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Ear Mites in Dogs

Ear mites cause itchiness in dogs’ ears.

Ear mites are tiny creatures that invade a dog's ears, creating extreme inflammation, itchiness, and debris.

The Life Cycle of an Ear Mite

Ear mites, or Otodectes cynotis are barely visible with the naked eye; it's much easier to see them under a microscope, where they resemble ticks.

Ear mites invade an animal's ear canal and lay eggs. The eggs hatch, and the mites eat ear wax and skin in the ear canal. The cycle continues on and on, with new eggs hatching all the time.

Are Ear Mites Contagious to Other Pets?

Ear mites are extremely contagious between animals when they contact each other. Mites sometimes migrate onto the pet's head and rear feet when they scratch their ears, so they can be spread through contact with those ears as well.

Ear mites are much more common in cats than in dogs. Many people assume their dog has ear mites if they're scratching their ears when, in reality, they have an infection or some other condition. Inappropriate treatment with over-the-counter ear mite medications do nothing to treat the infection, which worsens over time. Visit the veterinarian for a proper diagnosis if your dog is scratching his ears.

Are Ear Mites Contagious to Humans?

Humans are almost never affected by ear mites. However, it is possible for a person to develop a mild skin rash on their hands, arms, or legs if they are exposed to them.

Signs of Ear Mites in Dogs

Dogs with ear mites could show some or all of the signs listed here.

  • Head-shaking, which occurs due to the itchiness and discomfort in the ears.
  • Scratching at the ears with rear feet.
  • Debris in the ears which usually looks similar to coffee grounds.
  • Hair loss around the ears.
  • Licking incessantly at rear feet in conjunction with lots of time spent scratching the ears.
  • Dogs may develop an ear hematoma from head-shaking or scratching the ear violently due to extreme itchiness. If that occurs, the ear flap will appear swollen, and this may be mild or severe.

Treatment of Canine Ear Mites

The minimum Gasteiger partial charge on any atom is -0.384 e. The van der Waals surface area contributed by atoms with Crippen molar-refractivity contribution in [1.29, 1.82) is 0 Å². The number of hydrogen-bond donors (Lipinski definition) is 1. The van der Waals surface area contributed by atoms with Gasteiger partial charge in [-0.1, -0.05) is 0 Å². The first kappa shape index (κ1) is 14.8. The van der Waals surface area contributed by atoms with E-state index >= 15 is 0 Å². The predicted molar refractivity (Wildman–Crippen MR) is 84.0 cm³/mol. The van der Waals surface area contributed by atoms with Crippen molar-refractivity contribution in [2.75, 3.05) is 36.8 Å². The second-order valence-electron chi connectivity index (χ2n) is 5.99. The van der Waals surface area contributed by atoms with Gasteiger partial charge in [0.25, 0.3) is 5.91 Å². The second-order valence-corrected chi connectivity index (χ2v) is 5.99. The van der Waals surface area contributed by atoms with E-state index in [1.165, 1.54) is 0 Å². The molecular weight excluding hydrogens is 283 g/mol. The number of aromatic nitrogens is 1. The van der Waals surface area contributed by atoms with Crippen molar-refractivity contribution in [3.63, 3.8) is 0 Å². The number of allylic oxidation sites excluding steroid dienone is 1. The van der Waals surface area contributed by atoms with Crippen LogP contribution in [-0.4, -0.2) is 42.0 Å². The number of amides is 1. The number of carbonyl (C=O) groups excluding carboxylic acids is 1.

Ear mites in dogs can be treated a few different ways. Below are the common ear mite treatments that are currently available.

  • Older products and over-the-counter ear mite products generally work by applying a medication into the ear canals for at least one month. This is because these products usually don't kill the mite eggs, so treatment must be continued for the entire life cycle time of a mite, to kill all larvae and adults as they hatch. It's important to have a veterinarian inspect the dog's ear, ensuring that the ear drum is intact, before beginning any topical ear medications because some medications are dangerous if there is an ear drum rupture.
  • Tresaderm is a prescription ear product that kills ear mites and eggs as well as treating some of the secondary infections and inflammation that can occur with ear mite infestation. The course of treatment for this product is usually ten days.
  • Ivermectin injections are sometimes used if a dog won't allow his ears to be treated directly. Injections are given every week or two until the ear mite infestation is gone. There are potential side effects to this treatment, including life-threatening reactions in some dogs, especially collies and collie-related breeds. This treatment is off-label, which means that its use is not FDA-approved for ear mites.
  • Single use topical treatments are now available for ear mite treatment in dogs. Generally, your veterinarian will clean your dog's ears well and then apply a prescription topical treatment such as Revolution or Advantage Multi. Further ear cleanings and topical medications may be necessary to treat any secondary inflammation or infection.

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